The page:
Embrace the Mystery of Who You Are In This Very Moment

IN THE MIDDLE OF the night, I woke to embrace the sound of unexpected rain falling from the sky. I smiled amid my dreaming state, joyfully awaiting the fresh morning to come.

I got up a few hours later to a drizzly grey dawn; I was about to begin my normal routine before working: meditate, get the blood moving, read. My mind told me go; begin, there’s much to do.

But my body told me stop, look around; there’s much to see. You have all that you need, just go.

I felt a call to step into the rain, so I left my house to connect with the world, to think about life and the oncoming day.

The rain kept falling, although barely perceptible to my eye like the grainy noise of a timeless photograph. I could feel it with an outstretched hand.

The striking colors of the flowers edging the street and those in the road became darker, but no less brilliant. I didn’t plan to start the day like this, following the signs of a midnight rain.

With my gaze set forward, I continue to work towards a future that feels earned. I’m working on something that I love, where hard work plus patience will turn what was once just a dream into a reality. Every minute of every day feels valuable.

It can feel like there’s much to prepare for if I want to become all I can be. But to look forward, not around, is to miss the mystery of the day.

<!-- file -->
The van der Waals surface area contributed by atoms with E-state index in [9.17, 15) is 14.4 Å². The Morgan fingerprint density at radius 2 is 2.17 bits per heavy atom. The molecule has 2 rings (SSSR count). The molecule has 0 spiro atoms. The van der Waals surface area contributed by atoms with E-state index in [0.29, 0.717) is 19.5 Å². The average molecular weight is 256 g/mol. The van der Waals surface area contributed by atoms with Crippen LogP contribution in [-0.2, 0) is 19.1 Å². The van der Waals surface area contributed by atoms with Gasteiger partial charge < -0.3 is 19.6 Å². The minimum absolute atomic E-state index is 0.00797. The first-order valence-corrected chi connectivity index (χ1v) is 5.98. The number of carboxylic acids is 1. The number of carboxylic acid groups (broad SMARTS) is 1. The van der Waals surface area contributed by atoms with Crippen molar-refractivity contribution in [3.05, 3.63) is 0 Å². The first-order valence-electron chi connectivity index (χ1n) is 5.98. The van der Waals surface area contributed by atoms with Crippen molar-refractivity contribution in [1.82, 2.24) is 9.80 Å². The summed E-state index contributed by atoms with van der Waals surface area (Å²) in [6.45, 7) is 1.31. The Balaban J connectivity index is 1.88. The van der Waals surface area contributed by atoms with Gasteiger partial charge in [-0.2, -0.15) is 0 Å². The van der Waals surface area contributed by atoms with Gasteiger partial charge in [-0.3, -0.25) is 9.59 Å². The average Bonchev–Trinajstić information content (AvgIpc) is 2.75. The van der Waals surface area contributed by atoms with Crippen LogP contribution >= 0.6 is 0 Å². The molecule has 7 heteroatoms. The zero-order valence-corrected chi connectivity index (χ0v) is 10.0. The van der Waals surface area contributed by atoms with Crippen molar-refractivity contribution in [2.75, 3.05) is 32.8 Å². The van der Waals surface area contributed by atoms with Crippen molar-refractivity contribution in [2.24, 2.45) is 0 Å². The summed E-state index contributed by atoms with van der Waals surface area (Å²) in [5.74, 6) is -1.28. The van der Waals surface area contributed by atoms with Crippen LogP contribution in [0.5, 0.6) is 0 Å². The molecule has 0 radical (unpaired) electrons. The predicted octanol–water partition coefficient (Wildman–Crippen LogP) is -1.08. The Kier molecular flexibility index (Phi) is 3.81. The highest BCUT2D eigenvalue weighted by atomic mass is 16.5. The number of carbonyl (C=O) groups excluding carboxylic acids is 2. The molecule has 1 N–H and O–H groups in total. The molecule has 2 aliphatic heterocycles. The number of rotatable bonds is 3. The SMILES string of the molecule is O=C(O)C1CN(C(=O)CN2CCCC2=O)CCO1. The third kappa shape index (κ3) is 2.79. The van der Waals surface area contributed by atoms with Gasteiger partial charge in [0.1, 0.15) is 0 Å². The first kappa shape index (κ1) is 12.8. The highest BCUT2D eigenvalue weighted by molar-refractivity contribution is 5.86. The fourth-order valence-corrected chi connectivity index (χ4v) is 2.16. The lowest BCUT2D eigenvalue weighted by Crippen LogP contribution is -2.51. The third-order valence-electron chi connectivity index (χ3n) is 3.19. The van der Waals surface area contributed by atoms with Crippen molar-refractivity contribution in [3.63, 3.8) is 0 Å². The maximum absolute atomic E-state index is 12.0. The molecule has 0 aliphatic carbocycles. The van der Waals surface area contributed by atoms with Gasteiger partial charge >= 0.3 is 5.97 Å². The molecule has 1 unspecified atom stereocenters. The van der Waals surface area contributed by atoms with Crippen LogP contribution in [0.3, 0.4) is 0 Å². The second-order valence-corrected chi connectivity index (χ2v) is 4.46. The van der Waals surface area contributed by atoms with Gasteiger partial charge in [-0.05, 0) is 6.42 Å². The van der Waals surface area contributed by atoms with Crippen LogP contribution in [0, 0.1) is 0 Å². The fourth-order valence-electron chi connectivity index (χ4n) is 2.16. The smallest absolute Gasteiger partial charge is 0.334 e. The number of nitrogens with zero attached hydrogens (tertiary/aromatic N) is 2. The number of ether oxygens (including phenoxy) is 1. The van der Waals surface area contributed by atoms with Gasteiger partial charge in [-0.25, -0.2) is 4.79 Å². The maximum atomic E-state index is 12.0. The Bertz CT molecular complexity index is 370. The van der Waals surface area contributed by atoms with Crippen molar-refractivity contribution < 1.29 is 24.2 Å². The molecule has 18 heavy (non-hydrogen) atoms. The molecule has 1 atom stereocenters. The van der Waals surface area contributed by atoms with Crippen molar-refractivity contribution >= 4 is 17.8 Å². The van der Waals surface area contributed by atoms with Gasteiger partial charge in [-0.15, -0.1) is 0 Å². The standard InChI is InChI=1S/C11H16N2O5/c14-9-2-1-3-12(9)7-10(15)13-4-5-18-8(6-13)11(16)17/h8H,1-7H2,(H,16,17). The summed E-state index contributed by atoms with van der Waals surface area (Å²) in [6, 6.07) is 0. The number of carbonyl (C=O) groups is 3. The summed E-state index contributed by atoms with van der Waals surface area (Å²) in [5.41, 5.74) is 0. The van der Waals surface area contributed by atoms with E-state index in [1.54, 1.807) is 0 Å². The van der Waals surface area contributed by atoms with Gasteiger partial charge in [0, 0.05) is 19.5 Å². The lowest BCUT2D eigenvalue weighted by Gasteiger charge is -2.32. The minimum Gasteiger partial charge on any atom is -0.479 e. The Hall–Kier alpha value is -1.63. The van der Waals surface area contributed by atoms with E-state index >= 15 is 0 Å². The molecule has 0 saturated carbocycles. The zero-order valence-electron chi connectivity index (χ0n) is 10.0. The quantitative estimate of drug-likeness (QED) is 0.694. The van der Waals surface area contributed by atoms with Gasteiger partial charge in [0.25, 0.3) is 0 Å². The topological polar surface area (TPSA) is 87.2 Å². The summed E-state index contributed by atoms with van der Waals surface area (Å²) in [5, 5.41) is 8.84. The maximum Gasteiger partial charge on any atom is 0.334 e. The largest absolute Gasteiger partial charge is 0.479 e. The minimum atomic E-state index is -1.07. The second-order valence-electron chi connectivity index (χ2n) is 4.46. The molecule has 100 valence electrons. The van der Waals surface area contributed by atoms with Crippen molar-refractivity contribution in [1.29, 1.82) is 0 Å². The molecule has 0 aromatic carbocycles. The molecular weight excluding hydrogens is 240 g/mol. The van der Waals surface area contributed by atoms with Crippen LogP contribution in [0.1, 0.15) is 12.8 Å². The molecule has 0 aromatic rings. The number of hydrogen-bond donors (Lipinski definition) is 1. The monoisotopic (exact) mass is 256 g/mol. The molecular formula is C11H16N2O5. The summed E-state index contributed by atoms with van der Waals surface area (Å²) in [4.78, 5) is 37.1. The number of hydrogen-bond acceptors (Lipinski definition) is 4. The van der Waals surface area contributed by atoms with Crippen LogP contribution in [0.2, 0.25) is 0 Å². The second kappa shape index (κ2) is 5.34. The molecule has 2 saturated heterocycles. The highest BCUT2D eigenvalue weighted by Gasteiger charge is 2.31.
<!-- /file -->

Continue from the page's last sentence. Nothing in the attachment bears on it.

To not stop and look around is to miss the mystery of who I am right now.

On this morning I listened to my body and followed the smell that I love so much — the awakened Earth.

This departure from the norm and my morning routine felt synchronistic with something beyond me, as if I wasn’t in control. The mystery of the day started to unravel.

This moment brought to mind a profound lesson I’d come across over the weekend from the Tao-Te Ching.

As the morning unfolded, I contemplated how the following stanza relates to my individual journey, but also to our collective human experience:

The Tao is both named and nameless.
As nameless it is the origin of all things;
as named it is the Mother of 10,000 things.
Ever desireless, one can see the mystery;
ever desiring, one sees only the manifestations.
And the mystery itself is the doorway
to all understanding.
Seeking the Way

This comes from the first chapter of the Daodejing (Tao-Te Ching), the Classic (Jing) of the Way (Tao) and Virtue (Te), the ancient scripture of Taoism believed to be written in fifth or sixth century BC China by the philosopher Laozi.